Puerto Princesa Bay remains free from toxic red tides while Honda Bay tested positive, BFAR Shellfish Bulletin No. 12 indicated.
In this latest bulletin dated June 22, the Bureau of Fisheries and Aquatic Resources (BFAR) noted that all types of shellfish ad Acetes sp. or alamang gathered from Honda Bay in Puerto Princesa are still not safe for human consumption.
The City Information Department (CID) posted on its Facebook page Wednesday the Shellfish Advisory No. 15 dated the same June 22, specifically tackling Honda Bay, that in order to avoid Paralytic Shellfish Poisoning (PSP) the public is advised to refrain from eating, gathering, transporting, and marketing shellfish from the area.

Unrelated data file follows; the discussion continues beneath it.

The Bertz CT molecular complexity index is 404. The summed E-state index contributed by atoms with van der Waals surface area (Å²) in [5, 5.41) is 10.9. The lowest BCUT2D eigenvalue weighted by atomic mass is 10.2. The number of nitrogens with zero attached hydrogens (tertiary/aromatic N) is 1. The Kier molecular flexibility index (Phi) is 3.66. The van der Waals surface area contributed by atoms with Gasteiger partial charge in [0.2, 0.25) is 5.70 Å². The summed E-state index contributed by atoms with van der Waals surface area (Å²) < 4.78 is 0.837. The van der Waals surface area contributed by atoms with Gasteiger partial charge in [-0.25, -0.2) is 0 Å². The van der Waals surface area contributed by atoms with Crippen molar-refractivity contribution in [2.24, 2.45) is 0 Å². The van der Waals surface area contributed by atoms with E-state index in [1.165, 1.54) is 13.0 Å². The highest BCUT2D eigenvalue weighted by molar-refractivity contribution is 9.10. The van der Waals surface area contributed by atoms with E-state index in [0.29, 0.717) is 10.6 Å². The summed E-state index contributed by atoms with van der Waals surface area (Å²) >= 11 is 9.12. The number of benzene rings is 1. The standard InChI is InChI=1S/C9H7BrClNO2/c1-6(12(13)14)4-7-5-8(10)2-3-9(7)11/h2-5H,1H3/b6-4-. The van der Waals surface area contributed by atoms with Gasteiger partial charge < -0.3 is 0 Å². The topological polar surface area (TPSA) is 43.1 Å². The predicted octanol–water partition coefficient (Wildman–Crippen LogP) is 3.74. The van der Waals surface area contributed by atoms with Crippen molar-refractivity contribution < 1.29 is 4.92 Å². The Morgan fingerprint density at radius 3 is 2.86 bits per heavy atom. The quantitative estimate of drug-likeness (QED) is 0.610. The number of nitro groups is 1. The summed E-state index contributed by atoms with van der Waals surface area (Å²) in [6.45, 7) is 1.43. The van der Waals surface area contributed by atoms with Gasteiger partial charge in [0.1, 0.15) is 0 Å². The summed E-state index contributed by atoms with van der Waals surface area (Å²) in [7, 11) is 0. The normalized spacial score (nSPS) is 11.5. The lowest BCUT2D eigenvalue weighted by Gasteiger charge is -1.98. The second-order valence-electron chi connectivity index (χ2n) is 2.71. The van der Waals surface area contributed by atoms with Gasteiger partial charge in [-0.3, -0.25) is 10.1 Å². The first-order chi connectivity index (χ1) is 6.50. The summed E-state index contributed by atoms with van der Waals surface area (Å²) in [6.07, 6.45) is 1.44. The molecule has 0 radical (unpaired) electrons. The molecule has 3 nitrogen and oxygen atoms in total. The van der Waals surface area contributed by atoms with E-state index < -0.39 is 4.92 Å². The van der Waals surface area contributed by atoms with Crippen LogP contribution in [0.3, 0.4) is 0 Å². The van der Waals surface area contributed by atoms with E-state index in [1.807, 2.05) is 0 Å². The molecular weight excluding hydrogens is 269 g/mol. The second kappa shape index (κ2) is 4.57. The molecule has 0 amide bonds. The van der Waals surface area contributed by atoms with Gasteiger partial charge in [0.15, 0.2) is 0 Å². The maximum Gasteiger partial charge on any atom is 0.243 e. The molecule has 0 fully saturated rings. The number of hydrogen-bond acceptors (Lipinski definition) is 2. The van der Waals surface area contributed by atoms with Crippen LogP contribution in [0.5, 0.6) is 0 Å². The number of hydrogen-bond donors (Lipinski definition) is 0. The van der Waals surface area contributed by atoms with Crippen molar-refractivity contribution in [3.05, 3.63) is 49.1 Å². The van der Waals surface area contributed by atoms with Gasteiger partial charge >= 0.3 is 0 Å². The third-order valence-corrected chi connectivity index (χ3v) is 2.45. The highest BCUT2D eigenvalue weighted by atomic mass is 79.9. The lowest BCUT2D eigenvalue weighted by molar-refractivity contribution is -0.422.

“The BFAR and LGU are continuously monitoring Honda Bay to safeguard public health and to protect the fishery industry,” noted BFAR OIC, Assistant Director for Operations Nestor Domenden in the advisory.
On the other hand, the Shellfish Bulltein No. 12 further indicated that fish, squids, crabs, and shrimps, are safe for human consumption provided they are fresh and washed thoroughly, and internal organs such as gills and intestines are removed prior cooking.
The red tide phenomenon is caused by the accumulation of microscopic algae in the coastal waters, mostly dinoflagellates.